In Ahunavaiti Gatha (Yasna 30.3) Zarathushtra declares:

at tâ mainyű pouruyę ýâ ýęmâ
hvafenâ asrvâtem manahicâ vacahicâ shyaothanôi
hî vahyô akemcâ ĺscâ
hudĺnghô eresh vîshyâtâ nôit duzhdĺnghô  

Thus in the beginning, the two mental aspects, which are twins
Mutually disclosed themselves in their thoughts, words and deeds,
The one as the better (of the two) and the other (as) the evil
The wise and the intelligent did choose correctly but the ignorant and unwise did not.

English translation by Rustomjee [2]

In Yasna 30.4, Zarathushtra reveals that the two mental aspects were not separate and distinct but the product of the one and the same mind. When they came together they brought about Gaya, life or illumination of the mind and Ajyaitim absence of life or confusion of the mind. Thus, Gaya is the light and life of the mind but has often been erroneously interpreted as life, as in creation. The Avestan word for life that is created is Anghahu [2]. 

Zarathushtra refers to the two mental aspects as ýęmâ (twins). It implies that it is impossible to conceive of one without the other and at the moment we become aware of the good, that very moment we become aware of the other. Evil remains a possibility until some action makes it real and when free-willing individuals, through their own rational choice, do not choose evil, then evil losses its influence, it is destroyed. Zoroastrianism is a religion which promotes a modern, intelligent and sane way of thinking and behavior. Good thoughts, good words and good deeds feed righteousness. According to Dastur Dhalla [1]: “He lives his life best upon earth, who lives in righteousness and for righteousness.” Wrongful choices diminish Asha in our world and retard the purpose of life which is to further the cause of the physical world and make it a better place for this generation and for generations to come.

In his Gathas, Zarathushtra refers several times to Ahura Mazda and his creative mentality Spenta Mainyo but never to their antithesis; and only once the term akascâ mainyush, meaning wicked mentality, appears in Yasna 32.5. However, the texts of the Younger Avesta explain the Twins as Ahura Mazda and Anghra Mainyu (devil) emanating from a supreme deity, Zurvan, the deity of time. Over the centuries, the reverence to Zurvan receded but the coequal nature of the two entities has remained and given rise to the cosmic duality. Many Zoroastrians still believe that there is a constant struggle in the universe, a cosmic battle between the two primal principles, Ahura Mazda representing light and Anghra Mainyu representing darkness. These two entities are supposed to be in battle with one another not only on our earthly plane but also in a cosmic sense. This is why the Greek philosophers, Plato and Aristotle, refereed to the Zoroastrianism as the religion of two Gods, Oromazdes and Areimanios [3]. The Gathas of Zarathushtra do not propose a total partition of the cosmos into two groups of good and evil; but employ ethical dualism to explain the situation of the human beings in this world. In Yasna 30.5 Zarathushtra clearly attributes the origin of evil to the evil minded (dregvĺ) i.e. the people who selected (varatâ) evil over good.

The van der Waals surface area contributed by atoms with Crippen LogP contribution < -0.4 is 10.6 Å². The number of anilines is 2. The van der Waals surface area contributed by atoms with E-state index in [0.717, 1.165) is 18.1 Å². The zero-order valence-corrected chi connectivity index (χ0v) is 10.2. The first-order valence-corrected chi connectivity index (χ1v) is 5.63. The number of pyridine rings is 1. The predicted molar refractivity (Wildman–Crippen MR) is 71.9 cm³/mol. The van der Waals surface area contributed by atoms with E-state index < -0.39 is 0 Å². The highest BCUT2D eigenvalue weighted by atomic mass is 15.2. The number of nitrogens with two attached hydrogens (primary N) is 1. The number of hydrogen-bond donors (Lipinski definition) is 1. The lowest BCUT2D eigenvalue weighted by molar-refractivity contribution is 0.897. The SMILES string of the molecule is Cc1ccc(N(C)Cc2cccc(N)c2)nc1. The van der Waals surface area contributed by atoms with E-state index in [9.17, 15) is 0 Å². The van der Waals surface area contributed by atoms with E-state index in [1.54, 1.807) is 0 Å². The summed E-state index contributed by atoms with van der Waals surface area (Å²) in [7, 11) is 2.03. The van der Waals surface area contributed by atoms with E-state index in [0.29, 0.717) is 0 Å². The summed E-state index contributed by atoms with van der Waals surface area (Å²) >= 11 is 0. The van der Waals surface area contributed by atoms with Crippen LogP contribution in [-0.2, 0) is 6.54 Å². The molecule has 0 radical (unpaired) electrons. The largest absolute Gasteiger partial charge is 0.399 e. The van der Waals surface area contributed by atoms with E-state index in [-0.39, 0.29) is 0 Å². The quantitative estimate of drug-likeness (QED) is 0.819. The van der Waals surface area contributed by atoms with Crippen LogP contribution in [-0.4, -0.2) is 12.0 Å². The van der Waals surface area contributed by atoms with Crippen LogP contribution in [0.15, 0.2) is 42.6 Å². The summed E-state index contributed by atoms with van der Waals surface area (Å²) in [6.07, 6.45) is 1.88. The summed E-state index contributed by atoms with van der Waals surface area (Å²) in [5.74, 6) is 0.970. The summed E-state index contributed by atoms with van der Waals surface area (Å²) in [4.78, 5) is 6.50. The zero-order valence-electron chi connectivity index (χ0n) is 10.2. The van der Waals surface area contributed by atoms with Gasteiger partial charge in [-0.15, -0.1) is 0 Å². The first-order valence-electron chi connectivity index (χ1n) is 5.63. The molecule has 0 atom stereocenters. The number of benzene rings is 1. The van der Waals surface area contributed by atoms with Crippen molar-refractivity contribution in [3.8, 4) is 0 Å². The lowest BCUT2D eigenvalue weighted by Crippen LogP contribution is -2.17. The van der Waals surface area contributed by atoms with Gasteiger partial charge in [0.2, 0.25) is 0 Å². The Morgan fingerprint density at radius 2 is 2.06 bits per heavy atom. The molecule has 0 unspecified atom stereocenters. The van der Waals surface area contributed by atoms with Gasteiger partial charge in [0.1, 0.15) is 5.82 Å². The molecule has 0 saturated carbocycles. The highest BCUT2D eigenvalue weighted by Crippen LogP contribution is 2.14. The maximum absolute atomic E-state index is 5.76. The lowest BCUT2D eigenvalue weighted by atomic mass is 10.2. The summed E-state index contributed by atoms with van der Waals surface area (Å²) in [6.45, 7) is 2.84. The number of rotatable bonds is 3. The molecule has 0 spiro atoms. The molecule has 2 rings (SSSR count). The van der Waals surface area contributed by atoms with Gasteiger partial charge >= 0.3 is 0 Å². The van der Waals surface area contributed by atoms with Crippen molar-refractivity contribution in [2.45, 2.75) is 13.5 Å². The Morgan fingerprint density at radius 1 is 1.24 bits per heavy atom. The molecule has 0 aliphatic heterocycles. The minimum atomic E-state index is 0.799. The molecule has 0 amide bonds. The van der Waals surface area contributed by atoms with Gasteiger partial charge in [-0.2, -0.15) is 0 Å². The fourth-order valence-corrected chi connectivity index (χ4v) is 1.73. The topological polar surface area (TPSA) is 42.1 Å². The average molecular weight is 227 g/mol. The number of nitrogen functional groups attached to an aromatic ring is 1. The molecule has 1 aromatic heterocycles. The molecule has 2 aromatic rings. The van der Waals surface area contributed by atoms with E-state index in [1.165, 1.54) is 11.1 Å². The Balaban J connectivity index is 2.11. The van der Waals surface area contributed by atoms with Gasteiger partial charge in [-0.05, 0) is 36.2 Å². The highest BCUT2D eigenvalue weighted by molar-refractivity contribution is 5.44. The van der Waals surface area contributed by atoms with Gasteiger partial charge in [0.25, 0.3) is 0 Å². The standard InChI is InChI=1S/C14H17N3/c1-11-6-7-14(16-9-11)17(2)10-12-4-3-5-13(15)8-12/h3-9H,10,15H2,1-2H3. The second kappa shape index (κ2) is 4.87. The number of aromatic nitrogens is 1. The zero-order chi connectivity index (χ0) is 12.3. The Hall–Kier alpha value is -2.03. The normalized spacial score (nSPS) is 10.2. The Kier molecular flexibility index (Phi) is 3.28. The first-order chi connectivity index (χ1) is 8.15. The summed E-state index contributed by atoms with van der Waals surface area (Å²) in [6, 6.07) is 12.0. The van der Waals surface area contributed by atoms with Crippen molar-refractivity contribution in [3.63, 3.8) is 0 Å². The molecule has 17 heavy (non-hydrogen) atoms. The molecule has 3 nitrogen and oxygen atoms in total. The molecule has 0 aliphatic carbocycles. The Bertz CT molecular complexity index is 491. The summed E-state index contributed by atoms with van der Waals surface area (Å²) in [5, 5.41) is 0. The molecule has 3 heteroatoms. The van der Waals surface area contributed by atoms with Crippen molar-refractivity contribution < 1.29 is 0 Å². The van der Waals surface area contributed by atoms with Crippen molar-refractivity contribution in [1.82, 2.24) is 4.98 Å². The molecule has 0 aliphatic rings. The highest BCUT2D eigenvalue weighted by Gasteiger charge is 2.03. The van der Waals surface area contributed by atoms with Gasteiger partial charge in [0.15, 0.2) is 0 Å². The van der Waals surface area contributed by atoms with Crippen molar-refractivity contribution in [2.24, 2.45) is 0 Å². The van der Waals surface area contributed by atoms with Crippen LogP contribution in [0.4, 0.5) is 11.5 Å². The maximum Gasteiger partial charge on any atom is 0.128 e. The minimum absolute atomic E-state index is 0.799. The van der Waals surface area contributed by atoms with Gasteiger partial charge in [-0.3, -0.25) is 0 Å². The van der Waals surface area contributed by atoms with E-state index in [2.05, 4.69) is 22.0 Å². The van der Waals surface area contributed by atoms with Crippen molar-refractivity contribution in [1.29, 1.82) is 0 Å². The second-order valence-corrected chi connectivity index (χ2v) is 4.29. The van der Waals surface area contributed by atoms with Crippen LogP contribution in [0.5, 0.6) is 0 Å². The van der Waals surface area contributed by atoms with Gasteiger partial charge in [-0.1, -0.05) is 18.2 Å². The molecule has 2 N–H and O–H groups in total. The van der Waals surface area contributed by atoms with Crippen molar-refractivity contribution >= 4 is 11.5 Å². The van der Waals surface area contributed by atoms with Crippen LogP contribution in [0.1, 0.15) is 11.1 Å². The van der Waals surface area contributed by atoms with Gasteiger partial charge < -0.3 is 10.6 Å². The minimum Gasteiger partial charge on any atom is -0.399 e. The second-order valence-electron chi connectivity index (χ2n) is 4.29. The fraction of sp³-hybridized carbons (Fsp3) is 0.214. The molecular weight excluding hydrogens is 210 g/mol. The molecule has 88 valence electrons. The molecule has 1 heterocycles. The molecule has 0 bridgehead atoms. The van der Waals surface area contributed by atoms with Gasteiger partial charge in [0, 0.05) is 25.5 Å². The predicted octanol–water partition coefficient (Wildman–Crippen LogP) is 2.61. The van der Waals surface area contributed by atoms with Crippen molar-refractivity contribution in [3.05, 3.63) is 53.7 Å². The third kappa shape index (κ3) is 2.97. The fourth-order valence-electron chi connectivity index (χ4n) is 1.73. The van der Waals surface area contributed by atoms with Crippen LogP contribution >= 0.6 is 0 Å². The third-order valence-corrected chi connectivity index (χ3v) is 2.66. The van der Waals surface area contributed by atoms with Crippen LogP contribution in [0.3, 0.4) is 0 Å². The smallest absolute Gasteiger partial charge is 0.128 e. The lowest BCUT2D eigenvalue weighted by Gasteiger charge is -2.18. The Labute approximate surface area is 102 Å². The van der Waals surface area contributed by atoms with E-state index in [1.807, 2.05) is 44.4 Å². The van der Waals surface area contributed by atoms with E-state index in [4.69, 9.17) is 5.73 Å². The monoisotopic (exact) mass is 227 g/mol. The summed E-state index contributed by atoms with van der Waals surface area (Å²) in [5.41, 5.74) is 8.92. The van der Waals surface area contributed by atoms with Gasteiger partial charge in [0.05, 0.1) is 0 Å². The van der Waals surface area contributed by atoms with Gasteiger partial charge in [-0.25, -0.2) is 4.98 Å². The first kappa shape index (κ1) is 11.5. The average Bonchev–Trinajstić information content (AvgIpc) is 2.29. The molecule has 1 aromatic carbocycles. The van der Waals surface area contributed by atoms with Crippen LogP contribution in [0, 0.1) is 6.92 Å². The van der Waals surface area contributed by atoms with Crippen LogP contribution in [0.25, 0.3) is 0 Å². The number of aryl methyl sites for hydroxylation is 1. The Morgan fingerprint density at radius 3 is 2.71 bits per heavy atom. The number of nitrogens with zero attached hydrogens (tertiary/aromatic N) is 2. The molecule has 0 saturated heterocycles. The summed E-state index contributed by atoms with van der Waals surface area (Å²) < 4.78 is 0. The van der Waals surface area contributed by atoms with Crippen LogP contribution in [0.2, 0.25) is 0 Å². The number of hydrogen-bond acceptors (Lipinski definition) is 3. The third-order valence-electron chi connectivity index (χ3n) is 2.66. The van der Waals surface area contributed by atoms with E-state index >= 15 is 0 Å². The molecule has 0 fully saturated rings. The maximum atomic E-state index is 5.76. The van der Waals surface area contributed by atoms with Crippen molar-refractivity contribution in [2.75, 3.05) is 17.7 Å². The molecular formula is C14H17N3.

Zarathushtra teaches his disciples to be active and constructive because monasticism, celibacy, asceticism and self-mortification have no place in Zoroastrianism. We should not denigrate the material world but act wisely and conserve to preserve it. With acquired knowledge and advancements in health sciences and technology we can take better care of our health, stay active and fight injustice and evil whenever we have the chance. We should eradicate falsehood for the advancement of the world and the progress of human beings towards betterment. The triumph of good over evil is gradual and not abrupt. One cannot just instantaneously rid the world of all its miseries but each one of us can play a role in destroying evil. Until recently, there was a general consensus among scientists that our genetic makeup was hard-wired into our DNA. The new field of epigenetics suggests that certain chemicals attach themselves to our DNA to form a second code of programming on top of our DNA and change the way our genes function. Unlike DNA, this second code can change during our lifetimes and some of these changes can be passed on to our children and grandchildren. The field of epigenetics adds a whole new moral dimension to our own behavior and suggests that our behavior can change the way the genes of our prodigy can function.  By choosing not be violent ourselves, by choosing to help people when we can, by choosing to make beautiful things which bring joy to this world, we can make a difference. By implementing Asha we can eliminate evil and make ourselves and our world move towards Haurvatat (completeness). Human beings are co-workers of Ahura Mazda, but not his slaves. The beauty of the Zoroastrianism is that human beings, by making the right choices with their own free will, can become like Ahura Mazda and in the process get rid of evil from this world.

In Yasna 30-9, Zarathushtra mentions:

atcâ tôi vaęm h'yâmâ ýôi îm ferashęm kerenâun ahűm

So may we be those that make this world advance

English translation by Chatterji [4]


[1].   Dhalla, M.K., "History of Zoroastrianism", published by K.R. Cama Oriental Institute, Mumbai, India, 1963.

[2].   Rustomjee, F., "The Philosophical, Spiritual and Ethical Interpretation of the Gathas of Holy Zarathushtra", publisher: S.H. Kotwal, Mumbai 400 007, India.

[3].   Gerschewitz, I. “Zoroaster’s Own Contribution”, Journal of Near Eastern Studies, vol. 23, pp. 12-38, 1964.

[4].   Chatterji, J.M., “The Hymns of Atharvan Zarathushtra”, 1967.

[i] This article was posted on vohuman.org on Oct. 19, 2006.